VERY BROADLY SPEAKING! Don Easterbrook may not reed reel gudd. Ditto the Times William Broad: // link // print // previous // next //
WEDNESDAY, MARCH 14, 2007
VERY BROADLY SPEAKING: Don Easterbrook may not reed reel gudd. Easterbook is a geology professor at Western Washington University; yesterday, he was prominently featured in William Broads ballyhooed New York Times piece about Al Gore and global warming. And uh-oh! At one point, were told that Easterbrook has hotly disputed something Gore says in his best-selling book, An Inconvenient Truth:
BROAD (3/13/07): In October, Dr. Easterbrook made similar points at the geological society meeting in Philadelphia. He hotly disputed Mr. Gore's claim that ''our civilization has never experienced any environmental shift remotely similar to this'' threatened change.As we said, Dr. Easterbrook may not reed reel gudd. In that statement, Gore doesnt say that our planet has never experienced such temperature shifts; instead, he speaks of our civilization. Many of you will see the difference in the problems encompassed by those different statements. (For Gores fuller text, see below.) So how about it? Has our civilization ever experienced environmental shifts like the shift which Gore is projecting? Were told that Easterbrook offered data dating back 15,000 years—but many of those data would presumably predate our civilization (see Gores text). True, that medieval warm period which Broad highlights certainly could contradict Gores statement. But uh-oh! Gore had addressed that point long before Easterbrook gave his hot speech! Gore writes this in his book:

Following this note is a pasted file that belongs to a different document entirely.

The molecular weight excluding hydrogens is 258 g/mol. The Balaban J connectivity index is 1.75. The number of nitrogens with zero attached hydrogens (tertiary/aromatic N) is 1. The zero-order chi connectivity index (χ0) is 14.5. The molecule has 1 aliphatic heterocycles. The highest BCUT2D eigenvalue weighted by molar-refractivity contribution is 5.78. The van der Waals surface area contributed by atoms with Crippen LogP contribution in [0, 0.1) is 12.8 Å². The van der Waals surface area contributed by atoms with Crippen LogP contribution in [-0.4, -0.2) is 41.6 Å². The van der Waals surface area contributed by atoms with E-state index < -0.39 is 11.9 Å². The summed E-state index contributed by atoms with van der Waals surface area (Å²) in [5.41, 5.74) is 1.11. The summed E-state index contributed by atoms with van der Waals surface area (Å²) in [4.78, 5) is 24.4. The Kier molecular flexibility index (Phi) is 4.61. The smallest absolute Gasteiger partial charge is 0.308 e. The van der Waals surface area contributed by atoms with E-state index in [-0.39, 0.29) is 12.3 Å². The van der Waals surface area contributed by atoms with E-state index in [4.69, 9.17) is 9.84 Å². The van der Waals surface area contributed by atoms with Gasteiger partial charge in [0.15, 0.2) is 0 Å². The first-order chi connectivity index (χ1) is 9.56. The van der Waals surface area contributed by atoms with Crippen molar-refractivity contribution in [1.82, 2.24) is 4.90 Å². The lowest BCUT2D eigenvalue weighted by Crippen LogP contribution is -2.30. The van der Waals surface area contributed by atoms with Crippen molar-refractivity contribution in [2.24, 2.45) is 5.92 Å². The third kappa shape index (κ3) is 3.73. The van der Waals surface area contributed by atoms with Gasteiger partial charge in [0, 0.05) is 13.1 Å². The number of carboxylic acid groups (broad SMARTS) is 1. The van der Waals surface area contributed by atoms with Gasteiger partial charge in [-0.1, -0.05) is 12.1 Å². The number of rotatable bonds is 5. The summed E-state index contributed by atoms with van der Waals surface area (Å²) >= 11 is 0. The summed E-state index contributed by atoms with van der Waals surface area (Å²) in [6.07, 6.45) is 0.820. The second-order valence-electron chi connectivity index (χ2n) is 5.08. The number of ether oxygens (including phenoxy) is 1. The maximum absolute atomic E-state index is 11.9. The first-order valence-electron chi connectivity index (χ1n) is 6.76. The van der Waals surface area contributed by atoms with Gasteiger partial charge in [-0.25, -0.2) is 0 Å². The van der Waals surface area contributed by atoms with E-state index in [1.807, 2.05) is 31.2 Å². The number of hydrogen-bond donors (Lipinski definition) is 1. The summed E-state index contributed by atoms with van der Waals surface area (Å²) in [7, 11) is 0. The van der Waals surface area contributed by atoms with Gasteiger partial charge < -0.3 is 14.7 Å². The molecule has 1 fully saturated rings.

GORE (page 64): The correlation between temperature and CO2 concentrations over the last 1,000 years—as measured in the ice core recorded by [Lonnie] Thompsons team—is striking.To see the chart, go buy the book. But as you can see, Gore discusses this standard objection in the pages of his well-known book (and in Davis Guggenheims film). Gores book and film came out months before Easterbrook flashed his own slide show.
But you wouldnt know any of that from reading Broads lengthy report, which appeared in our most famous newspaper. Instead, Broad seems to play dumb in this passage, as he does elsewhere in his piece. He quotes Easterbrook hotly disputing Gores statement—without noting that many of Easterbrooks data have nothing to do with Gores actual claim. And he fails to evaluate Gores pre-rebuttal to the part of the claim which is actually relevant. Indeed, he even fails to tell Times readers that Gore pre-answered this standard objection! But so it goes when our Pulitzer winners sit down for their long, detailed think jobs.
In principle, Broads report is extremely important. Its important for us to know the truth about warming science; its important to know the degree to which Gores book and film are right (or wrong). For those reasons, Broad could have performed a valuable service with his lengthy report in the Times. But his work is hapless, spotty, inept—a problem which we will explore in the next several days.